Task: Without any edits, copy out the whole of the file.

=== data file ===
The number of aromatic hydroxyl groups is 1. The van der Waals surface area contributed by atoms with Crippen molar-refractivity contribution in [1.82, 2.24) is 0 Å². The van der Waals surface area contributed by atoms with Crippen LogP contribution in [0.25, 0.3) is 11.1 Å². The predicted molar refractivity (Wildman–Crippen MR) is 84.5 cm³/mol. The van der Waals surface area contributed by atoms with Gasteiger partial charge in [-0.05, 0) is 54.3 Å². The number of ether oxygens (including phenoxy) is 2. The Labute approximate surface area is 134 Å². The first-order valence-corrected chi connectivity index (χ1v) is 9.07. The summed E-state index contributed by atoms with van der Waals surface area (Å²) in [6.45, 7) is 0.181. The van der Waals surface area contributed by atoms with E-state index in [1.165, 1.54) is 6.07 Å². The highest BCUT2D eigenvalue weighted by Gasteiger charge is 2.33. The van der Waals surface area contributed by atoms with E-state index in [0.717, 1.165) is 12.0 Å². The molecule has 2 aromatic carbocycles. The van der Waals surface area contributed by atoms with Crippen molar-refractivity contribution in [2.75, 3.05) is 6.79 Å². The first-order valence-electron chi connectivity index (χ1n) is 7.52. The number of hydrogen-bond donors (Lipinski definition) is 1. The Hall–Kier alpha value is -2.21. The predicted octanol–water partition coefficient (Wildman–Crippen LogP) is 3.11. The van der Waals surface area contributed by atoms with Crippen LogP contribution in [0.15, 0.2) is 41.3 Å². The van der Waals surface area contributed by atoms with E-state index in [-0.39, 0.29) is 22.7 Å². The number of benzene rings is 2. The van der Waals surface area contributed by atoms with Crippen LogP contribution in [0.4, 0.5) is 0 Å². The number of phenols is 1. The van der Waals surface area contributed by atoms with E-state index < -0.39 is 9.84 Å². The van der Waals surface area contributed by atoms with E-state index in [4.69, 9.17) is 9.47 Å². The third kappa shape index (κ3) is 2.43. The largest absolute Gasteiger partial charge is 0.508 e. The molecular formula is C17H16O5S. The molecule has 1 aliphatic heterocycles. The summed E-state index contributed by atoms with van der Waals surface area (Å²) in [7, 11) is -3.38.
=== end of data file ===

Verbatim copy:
The number of aromatic hydroxyl groups is 1. The van der Waals surface area contributed by atoms with Crippen molar-refractivity contribution in [1.82, 2.24) is 0 Å². The van der Waals surface area contributed by atoms with Crippen LogP contribution in [0.25, 0.3) is 11.1 Å². The predicted molar refractivity (Wildman–Crippen MR) is 84.5 cm³/mol. The van der Waals surface area contributed by atoms with Gasteiger partial charge in [-0.05, 0) is 54.3 Å². The number of ether oxygens (including phenoxy) is 2. The Labute approximate surface area is 134 Å². The first-order valence-corrected chi connectivity index (χ1v) is 9.07. The summed E-state index contributed by atoms with van der Waals surface area (Å²) in [6.45, 7) is 0.181. The van der Waals surface area contributed by atoms with E-state index in [1.165, 1.54) is 6.07 Å². The highest BCUT2D eigenvalue weighted by Gasteiger charge is 2.33. The van der Waals surface area contributed by atoms with E-state index in [0.717, 1.165) is 12.0 Å². The molecule has 2 aromatic carbocycles. The van der Waals surface area contributed by atoms with Crippen molar-refractivity contribution in [2.75, 3.05) is 6.79 Å². The first-order valence-electron chi connectivity index (χ1n) is 7.52. The number of hydrogen-bond donors (Lipinski definition) is 1. The Hall–Kier alpha value is -2.21. The predicted octanol–water partition coefficient (Wildman–Crippen LogP) is 3.11. The van der Waals surface area contributed by atoms with Crippen LogP contribution in [0.15, 0.2) is 41.3 Å². The van der Waals surface area contributed by atoms with E-state index in [-0.39, 0.29) is 22.7 Å². The number of benzene rings is 2. The van der Waals surface area contributed by atoms with Crippen LogP contribution in [0.4, 0.5) is 0 Å². The number of phenols is 1. The van der Waals surface area contributed by atoms with E-state index < -0.39 is 9.84 Å². The van der Waals surface area contributed by atoms with E-state index in [4.69, 9.17) is 9.47 Å². The third kappa shape index (κ3) is 2.43. The largest absolute Gasteiger partial charge is 0.508 e. The molecular formula is C17H16O5S. The molecule has 1 aliphatic heterocycles. The summed E-state index contributed by atoms with van der Waals surface area (Å²) in [7, 11) is -3.38.